Friday, August 24, 2012

Back to my reading project

After taking a break from my effort to complete all the SF books in the NPR Top 100 Science Fiction and Fantasy Books, during which time I read the John Carter of Mars trilogy (not on the list, but entertaining), I returned to my reading project over my recent vacation with the monumental Anathem, by Neal Stephenson. I had one brief flirtation with Stephenson's work back in the late '90s when a friend of mine insisted I read Snow Crash. I'm not much of a cyberpunk fan and I just wasn't ready to appreciate Stephenson's work at the time, but I'm glad I decided to give him a second look. Anathem relates the story of the Concent of Saunt Edhar, a monastery (or "math" as they are referred to on Arbre, the planet upon which the novel is set) dedicated not to religious reflection, but to science (theorics) and philosophy (metatheorics). As a result of thousands of years of tumultuous history, the mathic system has come to its present form, sequestered from the outside world, denied access to most technology (praxis) and tasked with keeping records of humanity's accumulated knowledge as civilization rises, falls and rises again. In exchange for allowing the mathic world certain priviledges, the Secular Power reserves the right to call out or evoke individual avout (monastic members) in times of great need if it feels they could be of some value.

[Minor spoilers ahead]:

Things really get tense when the Secular Power starts evoking several avout at a time and one particularly beloved older avout even gets the aut of Anathem (a combination of excommunication and expulsion) for engaging in some undisclosed, but seriously forbidden research. In short order, the remaining avout determine that an alien spacecraft has assumed orbit above the planet. Awesomeness ensues.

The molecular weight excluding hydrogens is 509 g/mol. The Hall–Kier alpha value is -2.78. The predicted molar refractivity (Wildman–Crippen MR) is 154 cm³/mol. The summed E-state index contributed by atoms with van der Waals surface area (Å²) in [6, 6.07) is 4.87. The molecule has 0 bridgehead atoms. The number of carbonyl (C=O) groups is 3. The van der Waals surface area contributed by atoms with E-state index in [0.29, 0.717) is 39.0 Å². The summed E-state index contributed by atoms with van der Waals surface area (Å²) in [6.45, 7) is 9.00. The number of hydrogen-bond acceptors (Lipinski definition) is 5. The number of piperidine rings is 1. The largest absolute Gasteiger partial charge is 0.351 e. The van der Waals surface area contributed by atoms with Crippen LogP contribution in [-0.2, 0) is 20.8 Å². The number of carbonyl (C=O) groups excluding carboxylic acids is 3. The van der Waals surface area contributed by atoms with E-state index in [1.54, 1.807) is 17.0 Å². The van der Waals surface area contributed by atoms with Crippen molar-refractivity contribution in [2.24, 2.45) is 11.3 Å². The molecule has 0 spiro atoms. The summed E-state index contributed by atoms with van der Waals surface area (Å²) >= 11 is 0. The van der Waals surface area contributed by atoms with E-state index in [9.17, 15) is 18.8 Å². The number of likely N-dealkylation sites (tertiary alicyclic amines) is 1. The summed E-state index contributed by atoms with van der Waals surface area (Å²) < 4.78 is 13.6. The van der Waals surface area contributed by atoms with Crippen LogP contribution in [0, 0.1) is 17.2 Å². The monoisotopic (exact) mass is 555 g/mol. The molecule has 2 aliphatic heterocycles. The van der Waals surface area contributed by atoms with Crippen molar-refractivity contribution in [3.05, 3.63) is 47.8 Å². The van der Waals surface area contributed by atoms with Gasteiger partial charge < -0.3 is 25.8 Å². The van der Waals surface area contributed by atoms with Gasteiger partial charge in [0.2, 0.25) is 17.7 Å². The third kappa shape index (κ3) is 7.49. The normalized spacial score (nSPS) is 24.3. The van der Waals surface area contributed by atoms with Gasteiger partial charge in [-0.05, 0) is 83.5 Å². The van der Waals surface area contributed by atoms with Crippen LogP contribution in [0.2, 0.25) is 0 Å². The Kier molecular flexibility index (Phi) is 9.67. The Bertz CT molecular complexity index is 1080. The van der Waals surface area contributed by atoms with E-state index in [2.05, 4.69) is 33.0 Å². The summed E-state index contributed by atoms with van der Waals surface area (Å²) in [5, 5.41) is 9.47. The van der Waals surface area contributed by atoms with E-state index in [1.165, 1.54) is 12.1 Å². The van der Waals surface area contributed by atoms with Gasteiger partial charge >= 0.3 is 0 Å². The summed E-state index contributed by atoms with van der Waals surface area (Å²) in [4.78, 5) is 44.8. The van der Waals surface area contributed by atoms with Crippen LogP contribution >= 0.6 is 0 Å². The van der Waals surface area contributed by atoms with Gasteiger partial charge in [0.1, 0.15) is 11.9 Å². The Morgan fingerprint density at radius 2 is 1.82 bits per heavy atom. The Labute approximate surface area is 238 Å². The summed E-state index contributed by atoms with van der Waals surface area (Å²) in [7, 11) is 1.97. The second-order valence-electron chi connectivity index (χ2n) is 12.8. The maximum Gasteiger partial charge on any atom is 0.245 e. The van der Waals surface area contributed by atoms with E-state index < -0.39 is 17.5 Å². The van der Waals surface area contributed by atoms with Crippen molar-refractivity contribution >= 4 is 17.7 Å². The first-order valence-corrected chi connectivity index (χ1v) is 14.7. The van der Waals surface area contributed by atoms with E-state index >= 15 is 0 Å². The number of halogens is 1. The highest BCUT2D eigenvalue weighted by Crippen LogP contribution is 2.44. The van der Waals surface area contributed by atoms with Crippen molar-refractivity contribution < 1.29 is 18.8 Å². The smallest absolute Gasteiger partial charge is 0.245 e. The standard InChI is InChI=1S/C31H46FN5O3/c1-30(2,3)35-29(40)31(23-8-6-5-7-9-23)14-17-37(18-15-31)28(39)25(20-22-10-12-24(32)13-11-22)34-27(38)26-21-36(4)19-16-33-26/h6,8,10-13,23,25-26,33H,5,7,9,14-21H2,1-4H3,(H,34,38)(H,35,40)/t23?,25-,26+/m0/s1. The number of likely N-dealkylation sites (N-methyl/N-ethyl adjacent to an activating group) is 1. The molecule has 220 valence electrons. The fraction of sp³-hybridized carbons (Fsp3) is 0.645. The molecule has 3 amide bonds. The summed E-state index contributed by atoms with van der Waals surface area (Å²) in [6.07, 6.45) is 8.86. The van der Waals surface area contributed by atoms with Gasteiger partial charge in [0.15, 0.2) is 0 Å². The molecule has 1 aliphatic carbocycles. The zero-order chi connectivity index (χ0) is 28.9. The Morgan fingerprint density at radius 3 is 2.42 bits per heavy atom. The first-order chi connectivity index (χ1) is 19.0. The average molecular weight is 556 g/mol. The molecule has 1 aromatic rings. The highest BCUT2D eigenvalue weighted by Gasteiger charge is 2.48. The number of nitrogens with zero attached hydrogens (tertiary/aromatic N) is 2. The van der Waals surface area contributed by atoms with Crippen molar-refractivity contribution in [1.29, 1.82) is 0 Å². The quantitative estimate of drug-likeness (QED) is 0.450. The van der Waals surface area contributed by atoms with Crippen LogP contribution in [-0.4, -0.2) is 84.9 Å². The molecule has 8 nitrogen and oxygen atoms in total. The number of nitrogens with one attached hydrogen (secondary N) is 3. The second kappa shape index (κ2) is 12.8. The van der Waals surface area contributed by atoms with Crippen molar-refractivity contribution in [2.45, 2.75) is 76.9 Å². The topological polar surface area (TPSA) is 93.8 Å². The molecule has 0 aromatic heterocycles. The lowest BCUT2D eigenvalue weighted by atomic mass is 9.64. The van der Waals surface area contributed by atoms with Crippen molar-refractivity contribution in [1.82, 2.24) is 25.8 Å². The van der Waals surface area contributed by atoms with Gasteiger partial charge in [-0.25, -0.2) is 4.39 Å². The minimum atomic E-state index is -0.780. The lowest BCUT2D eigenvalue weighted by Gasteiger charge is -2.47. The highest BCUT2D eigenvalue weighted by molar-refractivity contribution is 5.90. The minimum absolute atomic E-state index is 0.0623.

This book is a challenging read, no question. There are lengthy philosophical discussions, especially between mathic orders who descend from Saunt Halikaarn and those who claim descent from Saunt Proc. The philosophical differences between these two correspond to Platonic realism and mathematical formalism, respectively. Overlain on top of all this is a mountain of unfamiliar terminology. A cellphone is a jeejah, a video camera is a speelycaptor. Yet, despite all that, Anathem is a real pageturner. I read the entire book, just shy of a thousand pages, in under two weeks. Now, I'll have to make it up to my kids. I can't really say if you, the gentle reader, will love this book or hate it. It definitely will require a certain type of person to appreciate it, but I can say I never read a book before that made me want to go read up on Plato's Theory of Forms.

I suppose I should prepare myself for more Stephenson awesomeness, Snow Crash, The Diamond Age and Cryptonomicon are all on the NPR list. I'm getting a little light-headed just thinking about it.


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